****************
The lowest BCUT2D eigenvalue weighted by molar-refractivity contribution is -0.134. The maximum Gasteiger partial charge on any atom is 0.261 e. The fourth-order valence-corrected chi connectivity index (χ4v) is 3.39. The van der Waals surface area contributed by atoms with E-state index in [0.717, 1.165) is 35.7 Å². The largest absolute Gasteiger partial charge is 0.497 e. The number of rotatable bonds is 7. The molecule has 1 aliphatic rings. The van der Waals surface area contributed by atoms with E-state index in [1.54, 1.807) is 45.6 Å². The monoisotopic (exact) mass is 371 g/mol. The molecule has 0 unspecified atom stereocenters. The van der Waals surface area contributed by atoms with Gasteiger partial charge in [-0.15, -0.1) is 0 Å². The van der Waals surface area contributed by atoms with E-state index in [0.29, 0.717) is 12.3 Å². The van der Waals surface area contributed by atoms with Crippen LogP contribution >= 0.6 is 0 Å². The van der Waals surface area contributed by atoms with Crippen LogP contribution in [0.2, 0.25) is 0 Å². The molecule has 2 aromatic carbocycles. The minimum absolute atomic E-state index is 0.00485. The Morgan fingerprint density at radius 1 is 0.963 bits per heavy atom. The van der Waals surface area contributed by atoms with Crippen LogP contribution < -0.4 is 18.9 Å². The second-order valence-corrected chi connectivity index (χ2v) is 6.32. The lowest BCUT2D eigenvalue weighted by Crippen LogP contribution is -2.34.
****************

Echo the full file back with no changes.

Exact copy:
The lowest BCUT2D eigenvalue weighted by molar-refractivity contribution is -0.134. The maximum Gasteiger partial charge on any atom is 0.261 e. The fourth-order valence-corrected chi connectivity index (χ4v) is 3.39. The van der Waals surface area contributed by atoms with E-state index in [0.717, 1.165) is 35.7 Å². The largest absolute Gasteiger partial charge is 0.497 e. The number of rotatable bonds is 7. The molecule has 1 aliphatic rings. The van der Waals surface area contributed by atoms with E-state index in [1.54, 1.807) is 45.6 Å². The monoisotopic (exact) mass is 371 g/mol. The molecule has 0 unspecified atom stereocenters. The van der Waals surface area contributed by atoms with Gasteiger partial charge in [-0.15, -0.1) is 0 Å². The van der Waals surface area contributed by atoms with E-state index in [0.29, 0.717) is 12.3 Å². The van der Waals surface area contributed by atoms with Crippen LogP contribution >= 0.6 is 0 Å². The van der Waals surface area contributed by atoms with Crippen LogP contribution in [0.2, 0.25) is 0 Å². The molecule has 2 aromatic carbocycles. The minimum absolute atomic E-state index is 0.00485. The Morgan fingerprint density at radius 1 is 0.963 bits per heavy atom. The van der Waals surface area contributed by atoms with Crippen LogP contribution < -0.4 is 18.9 Å². The second-order valence-corrected chi connectivity index (χ2v) is 6.32. The lowest BCUT2D eigenvalue weighted by Crippen LogP contribution is -2.34.